Victorians enjoyed rudimentary version of Netflix, new research shows
Victorian families were able to enjoy their own version of Netflix by utilising an early form of ‘pay-per-view’ entertainment to while away winter evenings, new research has found.
Nineteenth-century households were able to have access to hundreds of images of far and exotic lands, comic scenes and classic novels, all from the comfort of their homes after magic lanterns and stereoscopes became available to hire.
While magic lanterns existed from the early 1600s, they were an expensive item which only the most affluent could hope to own.
However, the new research, carried out by Professor John Plunkett from the University of Exeter, has discovered the then state-of-the-art equipment, and thousands of lantern slides, were available for more normal families to use after opticians, photographers and stationers ‘ made magic lanterns available for loan. They also loaned out 3-D photographic views after another new device, the stereoscope, became popular in the 1850s.
The practice, which was discovered by analysing local newspaper adverts from the period, showed that the service—which could even include hiring a lantern operator to host the viewing—was particularly popular at Christmas and for children’s birthdays.
The findings were unveiled at the British Association for Victorian Studies 2018 Annual Conference at the University of Exeter.
Professor Plunkett, from the University of Exeter’s English department, said: “We know Victorian families were enthralled by magic lanterns and stereoscopes, and now we know this drove a thriving commercial practice of hiring lanterns and slides. This really was the Netflix of its time.
“From the 1840s onwards, opticians, stationers and photographers supplemented their business by hiring viewing devices and content out, many of the magic lanterns were also made and operated by the opticians. Just like Netflix or the many stores that hired out videos and PC games, this was a way of getting access to much more visual media than you could ever afford to buy. ”
The earliest example found by Professor Plunkett is an advertisement in the Morning Post from 1824, when an optician on London’s Oxford Street offered “The Magic Lantern sent out for an evening.”
Lanterns first became available to hire in Exeter, Bristol and Plymouth from the 1840s. In Christmas 1843 Thomas Bale, a watchmaker and optician based at 11, Broadmead in Bristol advertised lanterns for hire with “Astronomical, Scriptural, Natural History and Comic Slides.” From the 1850s, there was a thriving culture of home entertainment. Rather than going to the pictures, the pictures would come to you.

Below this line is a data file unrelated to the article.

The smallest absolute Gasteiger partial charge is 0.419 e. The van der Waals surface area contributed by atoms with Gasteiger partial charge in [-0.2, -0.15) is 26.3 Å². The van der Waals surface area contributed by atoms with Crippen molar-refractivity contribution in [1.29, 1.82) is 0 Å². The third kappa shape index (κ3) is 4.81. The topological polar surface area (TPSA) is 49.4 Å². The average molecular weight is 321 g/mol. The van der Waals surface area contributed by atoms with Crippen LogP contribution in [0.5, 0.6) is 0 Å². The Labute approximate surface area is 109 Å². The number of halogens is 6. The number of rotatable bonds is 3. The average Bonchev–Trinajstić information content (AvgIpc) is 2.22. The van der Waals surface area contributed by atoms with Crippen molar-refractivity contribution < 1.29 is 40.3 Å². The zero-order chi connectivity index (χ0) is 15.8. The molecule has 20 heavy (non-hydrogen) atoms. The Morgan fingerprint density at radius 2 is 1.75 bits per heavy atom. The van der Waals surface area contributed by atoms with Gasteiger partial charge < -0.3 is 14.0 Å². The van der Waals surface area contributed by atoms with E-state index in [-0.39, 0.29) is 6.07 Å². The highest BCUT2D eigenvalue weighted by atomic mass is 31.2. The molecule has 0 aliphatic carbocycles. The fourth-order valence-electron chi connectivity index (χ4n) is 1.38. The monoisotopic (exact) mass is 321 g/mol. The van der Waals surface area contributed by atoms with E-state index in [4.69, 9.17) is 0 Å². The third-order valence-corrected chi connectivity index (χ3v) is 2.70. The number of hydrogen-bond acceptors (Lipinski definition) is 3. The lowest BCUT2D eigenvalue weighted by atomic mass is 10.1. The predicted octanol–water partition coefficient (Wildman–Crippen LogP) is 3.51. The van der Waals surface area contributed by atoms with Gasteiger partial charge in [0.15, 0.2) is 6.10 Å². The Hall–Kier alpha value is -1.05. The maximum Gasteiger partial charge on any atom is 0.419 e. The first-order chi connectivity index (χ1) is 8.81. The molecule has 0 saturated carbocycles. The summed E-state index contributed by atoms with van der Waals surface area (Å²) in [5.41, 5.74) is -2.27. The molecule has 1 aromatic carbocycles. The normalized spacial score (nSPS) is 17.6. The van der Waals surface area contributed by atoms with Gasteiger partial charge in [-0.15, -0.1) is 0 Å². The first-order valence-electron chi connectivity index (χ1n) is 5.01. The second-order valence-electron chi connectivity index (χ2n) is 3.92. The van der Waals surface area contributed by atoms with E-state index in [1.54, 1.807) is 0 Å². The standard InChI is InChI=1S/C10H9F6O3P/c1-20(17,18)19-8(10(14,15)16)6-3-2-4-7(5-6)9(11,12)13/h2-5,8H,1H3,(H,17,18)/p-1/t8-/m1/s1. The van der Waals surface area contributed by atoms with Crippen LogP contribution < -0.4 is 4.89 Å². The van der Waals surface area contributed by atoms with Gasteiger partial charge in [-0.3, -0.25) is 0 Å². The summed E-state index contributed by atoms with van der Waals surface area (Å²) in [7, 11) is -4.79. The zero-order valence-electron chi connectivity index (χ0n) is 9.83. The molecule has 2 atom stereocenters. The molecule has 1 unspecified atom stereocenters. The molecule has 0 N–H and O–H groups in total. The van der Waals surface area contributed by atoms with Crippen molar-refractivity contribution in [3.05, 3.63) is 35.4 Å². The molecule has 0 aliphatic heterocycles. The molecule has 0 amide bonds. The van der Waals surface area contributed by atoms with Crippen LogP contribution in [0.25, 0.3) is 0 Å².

In Christmas 1843 Thomas Bale, a watchmaker and optician based at 11, Broadmead in Bristol advertised lanterns for hire with “Astronomical, Scriptural, Natural History and Comic Slides.”
In November 1846 Thomas King of 2, Clare Street, Bristol, an optical and philosophical instrument maker, advertised that “he had just completed a very superior Apparatus, fitted with Achromatic Lenses, for the purposes of Privately Exhibiting the DISSOLVING VIEWS and the CHROMATROPE.”
Lanternists publicised their availability for evening entertainments during Christmas. For the Plymouth Christmas season of 1864, one Robarto, a “Buffo Vocalist and Exhibitor of Dissolving Views’ offered his services for his “Views from China, Japan, New Zealand, Comic Scenes, Chromotropes, & c.” Robarto was Belville James Settle, a local singer and comedian’ who was proprietor of the Exmouth Music Saloon in Stonehouse.
The magic lanterns and steroscopes available for hire were often top-of-the range versions that were too expensive for most of the public to buy: hiring was also a way of seeing the latest slides or 3-D views – whatever the latest media sensation was. In December 1859, Lancaster’s Fancy Repository in Bristol advertised a new revolving stereoscope for hire that allowed users to view 208 scenes in sequence. In November 1859, R.W. Bingham advertised a machine for hire that that two people could view at once and which held 108 stereographs. Local firms such as Bingham had libraries of 3,000 3-D scenes that people could subscribe to, while others had libraries of several thousand lantern slides.
Professor Plunkett said: “Hiring a lantern and slides was very much an expensive treat for the middle classes, especially if they wanted a lanternist too. As the century went on it became much more affordable. After 1880, local businesses were pushed out of the market as the lantern slide industry became more centralised.”
A labourer might earn 15s a week while a typical subscription to a slide library could be around 5s for one month and £1 1s for twelve months. The London Stereoscopic Company provided access to 12,000 cards for 2s6d per week.
In 1877, O”Handlen and Co., a Bristol optician, offered a package consisting of 100 slides, projections that were 8-12ft in diameter, a screen, and an attendant and a descriptive reading, all for 10s6d.
Dissolving views were extra, and cost 15s for an evening. In the mid-1860s, the Grant Brothers, who ran stationer’s outlets in Exeter and Torquay, offered magic lanterns for hire from 7s 6d per evening; By 1892, the loan of lantern and 3 dozen views from Charles Limpenny in Plymouth was only 5s 6d.
Although, by the middle of the 20th century the magic lantern had gradually evolved into the common ‘slide projectors’ seen in many homes and institutions, Victorian retailers pioneered a model of media consumption that we now take for granted.
A brief history of immersion, centuries before VR
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